On October 8, 1976, the Commonwealth filed a form petition to extend the time for trial. A hearing was held on November 3, 1976. At that time no evidence was presented although counsel for appellant argued briefly. The hearing judge, based on his own knowledge, noted that counsel for a co-defendant had been engaged for twenty-three days during September and concluded that the failure to commence trial within 180 days could not be attributed to a lack of due diligence by the Commonwealth. The time for commencing trial, therefore, was extended until November 18, 1976.

[ 275 Pa. Super. Page 516]

The record shows that on November 18, 1976, a police officer was ill and a Commonwealth witness failed to appear; and trial was continued until December 2, 1976. The Commonwealth also filed a second petition for extension. Appellant, on November 26, 1976, filed an application to dismiss. Both applications were heard on November 30, 1976, when once again no evidence was presented. Because the continuance granted on November 18 recited the illness of a police officer, the court granted an extension until December 2, 1976.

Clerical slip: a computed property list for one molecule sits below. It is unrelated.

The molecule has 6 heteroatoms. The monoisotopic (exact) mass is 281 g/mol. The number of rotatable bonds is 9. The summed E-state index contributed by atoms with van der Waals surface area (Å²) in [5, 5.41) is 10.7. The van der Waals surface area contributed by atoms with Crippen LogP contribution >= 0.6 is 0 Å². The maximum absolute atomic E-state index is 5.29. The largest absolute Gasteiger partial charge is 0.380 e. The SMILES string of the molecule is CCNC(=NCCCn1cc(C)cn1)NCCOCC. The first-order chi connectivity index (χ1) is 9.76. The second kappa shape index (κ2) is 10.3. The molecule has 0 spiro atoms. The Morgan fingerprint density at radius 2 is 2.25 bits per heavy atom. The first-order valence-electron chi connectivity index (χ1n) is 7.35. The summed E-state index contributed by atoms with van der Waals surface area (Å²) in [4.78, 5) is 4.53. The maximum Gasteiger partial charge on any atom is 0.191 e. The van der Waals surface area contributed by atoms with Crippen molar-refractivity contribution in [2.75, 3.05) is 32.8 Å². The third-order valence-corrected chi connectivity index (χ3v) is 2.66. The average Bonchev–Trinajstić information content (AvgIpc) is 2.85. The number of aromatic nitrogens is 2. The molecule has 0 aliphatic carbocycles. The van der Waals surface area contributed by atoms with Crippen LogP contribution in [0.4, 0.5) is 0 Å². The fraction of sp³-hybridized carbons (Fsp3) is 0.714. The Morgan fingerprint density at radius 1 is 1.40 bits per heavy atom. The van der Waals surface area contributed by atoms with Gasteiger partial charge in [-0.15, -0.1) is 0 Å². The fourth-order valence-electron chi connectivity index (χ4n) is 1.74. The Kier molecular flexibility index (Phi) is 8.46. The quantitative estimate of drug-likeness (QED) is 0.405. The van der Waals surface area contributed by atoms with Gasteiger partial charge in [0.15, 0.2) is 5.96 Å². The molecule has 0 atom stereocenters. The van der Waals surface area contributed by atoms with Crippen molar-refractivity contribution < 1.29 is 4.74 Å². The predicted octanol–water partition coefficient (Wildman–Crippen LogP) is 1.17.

On December 2, 1976, defense counsel was unavailable, and appellant requested a continuance. This was granted until January 3, 1977, after appellant had waived his Rule 1100 rights until that date. Trial finally began on January 3, 1977.

Form petitions which allege no more than "due diligence" have been criticized repeatedly. In Commonwealth v. Ray, 240 Pa. Super. 33, 36, 360 A.2d 925, 927 (1976), Judge Price commented:

"We believe that these form petitions not only frustrate the intent of Rule 1100, but also denigrate the procedures prescribed therein. We have seen no petition of this form type which attempts to establish the exercise of due diligence by the Commonwealth beyond the recitation of the words themselves. As such, they are defective."